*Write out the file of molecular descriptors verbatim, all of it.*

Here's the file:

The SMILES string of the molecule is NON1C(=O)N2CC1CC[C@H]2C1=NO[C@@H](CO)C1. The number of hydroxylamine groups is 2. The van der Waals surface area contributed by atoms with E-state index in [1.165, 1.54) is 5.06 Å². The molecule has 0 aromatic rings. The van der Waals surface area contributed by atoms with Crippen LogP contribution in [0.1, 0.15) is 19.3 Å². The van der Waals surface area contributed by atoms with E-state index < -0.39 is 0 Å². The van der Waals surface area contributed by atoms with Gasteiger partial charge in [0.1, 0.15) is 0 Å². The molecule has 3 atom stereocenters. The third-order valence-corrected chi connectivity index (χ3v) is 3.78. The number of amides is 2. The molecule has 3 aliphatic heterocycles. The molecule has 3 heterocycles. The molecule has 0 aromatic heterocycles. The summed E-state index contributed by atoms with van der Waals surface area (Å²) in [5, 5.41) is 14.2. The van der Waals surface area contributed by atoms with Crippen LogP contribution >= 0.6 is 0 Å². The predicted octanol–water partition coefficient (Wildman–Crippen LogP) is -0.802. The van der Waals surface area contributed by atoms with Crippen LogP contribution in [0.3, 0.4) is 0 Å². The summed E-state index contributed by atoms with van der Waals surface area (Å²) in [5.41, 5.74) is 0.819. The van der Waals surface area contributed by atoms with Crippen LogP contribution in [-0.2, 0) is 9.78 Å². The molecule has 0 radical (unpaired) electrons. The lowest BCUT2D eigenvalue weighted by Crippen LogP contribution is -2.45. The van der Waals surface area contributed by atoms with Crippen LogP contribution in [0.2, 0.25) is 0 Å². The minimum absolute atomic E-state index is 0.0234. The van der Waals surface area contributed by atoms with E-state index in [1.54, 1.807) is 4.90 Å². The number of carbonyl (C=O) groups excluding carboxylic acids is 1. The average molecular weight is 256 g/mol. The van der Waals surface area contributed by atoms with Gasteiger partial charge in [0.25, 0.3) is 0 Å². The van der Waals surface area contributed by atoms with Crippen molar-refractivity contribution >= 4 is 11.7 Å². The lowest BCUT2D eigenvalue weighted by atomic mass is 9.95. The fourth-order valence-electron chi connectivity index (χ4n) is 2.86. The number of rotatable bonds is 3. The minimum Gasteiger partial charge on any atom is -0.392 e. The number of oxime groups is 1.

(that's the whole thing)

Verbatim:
The SMILES string of the molecule is NON1C(=O)N2CC1CC[C@H]2C1=NO[C@@H](CO)C1. The number of hydroxylamine groups is 2. The van der Waals surface area contributed by atoms with E-state index in [1.165, 1.54) is 5.06 Å². The molecule has 0 aromatic rings. The van der Waals surface area contributed by atoms with Crippen LogP contribution in [0.1, 0.15) is 19.3 Å². The van der Waals surface area contributed by atoms with E-state index < -0.39 is 0 Å². The van der Waals surface area contributed by atoms with Gasteiger partial charge in [0.1, 0.15) is 0 Å². The molecule has 3 atom stereocenters. The third-order valence-corrected chi connectivity index (χ3v) is 3.78. The number of amides is 2. The molecule has 3 aliphatic heterocycles. The molecule has 3 heterocycles. The molecule has 0 aromatic heterocycles. The summed E-state index contributed by atoms with van der Waals surface area (Å²) in [5, 5.41) is 14.2. The van der Waals surface area contributed by atoms with Crippen LogP contribution >= 0.6 is 0 Å². The predicted octanol–water partition coefficient (Wildman–Crippen LogP) is -0.802. The van der Waals surface area contributed by atoms with Crippen LogP contribution in [0.3, 0.4) is 0 Å². The summed E-state index contributed by atoms with van der Waals surface area (Å²) in [5.41, 5.74) is 0.819. The van der Waals surface area contributed by atoms with Crippen LogP contribution in [-0.2, 0) is 9.78 Å². The molecule has 0 radical (unpaired) electrons. The lowest BCUT2D eigenvalue weighted by Crippen LogP contribution is -2.45. The van der Waals surface area contributed by atoms with Crippen LogP contribution in [0.2, 0.25) is 0 Å². The minimum absolute atomic E-state index is 0.0234. The van der Waals surface area contributed by atoms with E-state index in [1.54, 1.807) is 4.90 Å². The number of carbonyl (C=O) groups excluding carboxylic acids is 1. The average molecular weight is 256 g/mol. The van der Waals surface area contributed by atoms with Gasteiger partial charge in [0.25, 0.3) is 0 Å². The van der Waals surface area contributed by atoms with Crippen molar-refractivity contribution >= 4 is 11.7 Å². The lowest BCUT2D eigenvalue weighted by atomic mass is 9.95. The fourth-order valence-electron chi connectivity index (χ4n) is 2.86. The number of rotatable bonds is 3. The minimum Gasteiger partial charge on any atom is -0.392 e. The number of oxime groups is 1.